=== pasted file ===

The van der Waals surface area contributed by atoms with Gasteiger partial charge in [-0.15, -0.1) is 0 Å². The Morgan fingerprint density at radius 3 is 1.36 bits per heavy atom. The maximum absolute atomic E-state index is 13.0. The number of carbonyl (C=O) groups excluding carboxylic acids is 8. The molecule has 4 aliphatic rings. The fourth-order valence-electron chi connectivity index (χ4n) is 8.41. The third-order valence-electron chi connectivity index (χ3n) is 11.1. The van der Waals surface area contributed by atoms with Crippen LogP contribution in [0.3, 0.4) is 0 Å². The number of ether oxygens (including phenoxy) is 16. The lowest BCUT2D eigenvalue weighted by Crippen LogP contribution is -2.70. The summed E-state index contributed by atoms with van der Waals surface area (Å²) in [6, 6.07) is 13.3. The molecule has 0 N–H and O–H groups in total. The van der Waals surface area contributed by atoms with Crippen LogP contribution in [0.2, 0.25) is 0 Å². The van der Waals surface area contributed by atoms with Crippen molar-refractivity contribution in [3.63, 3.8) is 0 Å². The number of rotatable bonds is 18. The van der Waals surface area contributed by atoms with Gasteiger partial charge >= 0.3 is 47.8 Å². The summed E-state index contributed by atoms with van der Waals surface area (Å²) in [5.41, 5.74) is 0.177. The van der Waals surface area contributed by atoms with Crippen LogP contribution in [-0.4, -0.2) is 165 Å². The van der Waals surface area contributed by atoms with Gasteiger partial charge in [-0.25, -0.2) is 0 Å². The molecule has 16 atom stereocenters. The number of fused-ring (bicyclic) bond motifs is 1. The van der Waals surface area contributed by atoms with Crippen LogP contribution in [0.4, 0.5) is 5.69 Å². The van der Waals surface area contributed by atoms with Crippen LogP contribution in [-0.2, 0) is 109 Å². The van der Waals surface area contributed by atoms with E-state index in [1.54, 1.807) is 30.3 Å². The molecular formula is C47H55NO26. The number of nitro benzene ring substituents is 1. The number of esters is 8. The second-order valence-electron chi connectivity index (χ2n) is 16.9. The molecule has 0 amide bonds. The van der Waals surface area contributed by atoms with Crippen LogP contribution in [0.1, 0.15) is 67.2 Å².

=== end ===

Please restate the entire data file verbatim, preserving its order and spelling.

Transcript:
The van der Waals surface area contributed by atoms with Gasteiger partial charge in [-0.15, -0.1) is 0 Å². The Morgan fingerprint density at radius 3 is 1.36 bits per heavy atom. The maximum absolute atomic E-state index is 13.0. The number of carbonyl (C=O) groups excluding carboxylic acids is 8. The molecule has 4 aliphatic rings. The fourth-order valence-electron chi connectivity index (χ4n) is 8.41. The third-order valence-electron chi connectivity index (χ3n) is 11.1. The van der Waals surface area contributed by atoms with Crippen LogP contribution in [0.3, 0.4) is 0 Å². The number of ether oxygens (including phenoxy) is 16. The lowest BCUT2D eigenvalue weighted by Crippen LogP contribution is -2.70. The summed E-state index contributed by atoms with van der Waals surface area (Å²) in [6, 6.07) is 13.3. The molecule has 0 N–H and O–H groups in total. The van der Waals surface area contributed by atoms with Crippen LogP contribution in [0.2, 0.25) is 0 Å². The van der Waals surface area contributed by atoms with Crippen molar-refractivity contribution in [3.63, 3.8) is 0 Å². The number of rotatable bonds is 18. The van der Waals surface area contributed by atoms with Gasteiger partial charge >= 0.3 is 47.8 Å². The summed E-state index contributed by atoms with van der Waals surface area (Å²) in [5.41, 5.74) is 0.177. The van der Waals surface area contributed by atoms with Crippen LogP contribution in [-0.4, -0.2) is 165 Å². The van der Waals surface area contributed by atoms with Gasteiger partial charge in [-0.25, -0.2) is 0 Å². The molecule has 16 atom stereocenters. The number of fused-ring (bicyclic) bond motifs is 1. The van der Waals surface area contributed by atoms with Crippen LogP contribution in [0.4, 0.5) is 5.69 Å². The van der Waals surface area contributed by atoms with Crippen LogP contribution in [-0.2, 0) is 109 Å². The van der Waals surface area contributed by atoms with E-state index in [1.54, 1.807) is 30.3 Å². The molecular formula is C47H55NO26. The number of nitro benzene ring substituents is 1. The number of esters is 8. The second-order valence-electron chi connectivity index (χ2n) is 16.9. The molecule has 0 amide bonds. The van der Waals surface area contributed by atoms with Crippen LogP contribution in [0.1, 0.15) is 67.2 Å².